Red Zone: what you need to know

By Reann Fournier, Special to The Record
Red Zone: what you need to know
Number of cases per 100,000 people in area (Photo : santeestrie.qc.ca)

Thursday at 12:01 a.m. the Estrie region will be moving to a ‘Red Zone’, or Level 4 Maximum Alert due to a recent spike in COVID-19 cases across the region.
To date, the region has been comfortable in the orange zone, where bars and restaurants have been operating, schools more relaxed, and gatherings among friends and families have been allowed but limited. During the first wave of the pandemic, the region experienced a general confinement for several weeks.
Moving from the orange to red means a new set of strict rules that the public must follow to ensure the safety of those living in the region. Level 4 Maximum Alert includes additional measures that extend to prohibiting non-essential activities in situations where risk cannot be sufficiently contained, all while avoiding the general confinement that was experienced during the first wave.
In all sectors where contact with an active case could occur, there is a set list of safety precautions specific to the spaces and operations of the sector. In homes, visitors from another address will be prohibited starting Wednesday night, except for those living completely on their own. A single visitor from another address will be permitted for single individuals, and it is recommended to always have the same person in order to limit social contact. Informal caregivers, individuals offering services or support, and laborers for planned work will continue to be allowed in the homes of their clientele.
In preschools and elementary schools, only one stable class group will be permitted at all times, but no physical distancing will be required within this single class group. In communal areas, students from different class groups must respect physical distancing measures. Extracurricular activities, field trips, and interscholastic activities will all be suspended, while special pedagogical projects may continue as long as all safety measures are observed carefully. Students are to eat lunch within their stable class group.
Room loans and rentals in preschools and elementary schools are to be suspended and visitors must be kept to a minimum. School staff must wear a face covering at all times in outdoor and indoor common spaces of the school. Daycare services within schools are to be organized with the same principle of stable class groups and maintaining physical distancing between groups.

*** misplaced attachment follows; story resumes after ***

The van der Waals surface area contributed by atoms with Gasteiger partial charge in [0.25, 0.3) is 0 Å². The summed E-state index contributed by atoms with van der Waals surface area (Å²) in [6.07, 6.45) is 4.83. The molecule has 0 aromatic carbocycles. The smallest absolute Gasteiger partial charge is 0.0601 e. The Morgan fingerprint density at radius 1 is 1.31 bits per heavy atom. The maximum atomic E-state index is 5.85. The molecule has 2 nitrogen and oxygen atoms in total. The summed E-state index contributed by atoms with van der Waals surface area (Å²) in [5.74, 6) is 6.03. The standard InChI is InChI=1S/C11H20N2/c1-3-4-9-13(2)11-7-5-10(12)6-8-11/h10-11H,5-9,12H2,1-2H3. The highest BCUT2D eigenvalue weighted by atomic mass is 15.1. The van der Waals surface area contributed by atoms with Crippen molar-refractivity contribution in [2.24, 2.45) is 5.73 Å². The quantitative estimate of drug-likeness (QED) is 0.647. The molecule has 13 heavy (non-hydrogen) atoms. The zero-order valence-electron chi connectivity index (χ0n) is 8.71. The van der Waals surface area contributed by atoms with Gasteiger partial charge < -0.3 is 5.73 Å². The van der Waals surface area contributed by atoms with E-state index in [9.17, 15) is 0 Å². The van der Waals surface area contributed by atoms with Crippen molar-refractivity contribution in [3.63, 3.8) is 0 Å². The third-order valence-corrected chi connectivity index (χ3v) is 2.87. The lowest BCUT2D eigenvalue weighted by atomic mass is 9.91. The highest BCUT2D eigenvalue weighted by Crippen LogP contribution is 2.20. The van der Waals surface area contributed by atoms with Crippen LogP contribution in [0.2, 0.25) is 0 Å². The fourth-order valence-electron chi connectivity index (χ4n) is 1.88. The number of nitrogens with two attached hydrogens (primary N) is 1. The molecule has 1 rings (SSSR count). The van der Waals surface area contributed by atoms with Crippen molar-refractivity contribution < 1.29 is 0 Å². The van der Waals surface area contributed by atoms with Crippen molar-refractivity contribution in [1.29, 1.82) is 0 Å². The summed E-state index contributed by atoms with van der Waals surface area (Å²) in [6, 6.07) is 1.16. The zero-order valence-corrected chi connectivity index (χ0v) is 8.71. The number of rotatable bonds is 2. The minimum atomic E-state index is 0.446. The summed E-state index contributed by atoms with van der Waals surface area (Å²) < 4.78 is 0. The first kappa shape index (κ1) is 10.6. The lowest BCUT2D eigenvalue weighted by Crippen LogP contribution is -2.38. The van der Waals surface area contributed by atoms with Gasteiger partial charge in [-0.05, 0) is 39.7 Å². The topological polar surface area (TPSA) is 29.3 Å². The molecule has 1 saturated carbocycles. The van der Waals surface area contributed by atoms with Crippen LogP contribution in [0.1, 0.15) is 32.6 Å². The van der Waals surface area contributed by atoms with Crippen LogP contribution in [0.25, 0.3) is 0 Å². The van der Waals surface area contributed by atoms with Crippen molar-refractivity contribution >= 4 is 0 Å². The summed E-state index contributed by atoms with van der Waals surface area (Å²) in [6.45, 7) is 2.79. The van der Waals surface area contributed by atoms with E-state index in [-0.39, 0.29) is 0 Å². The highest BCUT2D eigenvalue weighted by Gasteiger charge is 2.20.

These measures are also to be applied in secondary schools. Here, students are also asked to wear a face covering at all times inside the school and on school grounds. Secondary 3, 4, and 5 students who are not enrolled in specialized schools, education programs, or the Work-Oriented Training Path will attend in-person classes one day out of two, and optional courses must take place with physical distance between students or be offered through distance education.
In the adult general education and vocational training sector, students and staff must wear a face covering except when in classrooms where physical distancing is possible. Distance learning should be prioritized for programs where this is possible, and in-school attendance should be prioritized for students with special needs or who are at risk of dropping out of school. Here, extracurricular activities and field trips are also to be suspended.
On university campuses and institutions for higher education, activities should be offered through distance learning if possible. Internships and labs are permitted to continue, and libraries will remain open only to allow access to the circulation desk and individual workspaces.
All organized sports and recreational activities are suspended. Only activities carried out individually or in pairs are permitted so long as participants respect all health guidelines. Indoor sports facilities are remaining open for individual activities but dressing rooms, physical fitness rooms, and gyms are to be closed. Individual practice and training activities are allowed, but no competitions will be permitted.
For individuals in private seniors’ residences, only visits for humanitarian purposes and those by informal caregivers will be permitted, as this is a high-risk group.
All auditoriums, theatres, cinemas, museums, dining rooms, and bars are closed. Restaurants are able to offer delivery and take-out options. All private gatherings are prohibited, while places of worship and funerals may continue to operate with a 25-person capacity.
Businesses, stores, and boutiques will remain open, and personal and beauty care services will be maintained. Private professional and health services will only be open for services that require an individual’s presence, and community organizations will be able to maintain services.
Travel to other regions, no matter the alert which they are placed under is not recommended.
The city of Sherbrooke’s municipal offices will maintain services. A security guard will continue to control access to the building and people will have to respond to a questionnaire before entering. Anyone presenting symptoms of COVID-19 is asked to call ahead for any appointments, and online services will also be maintained.

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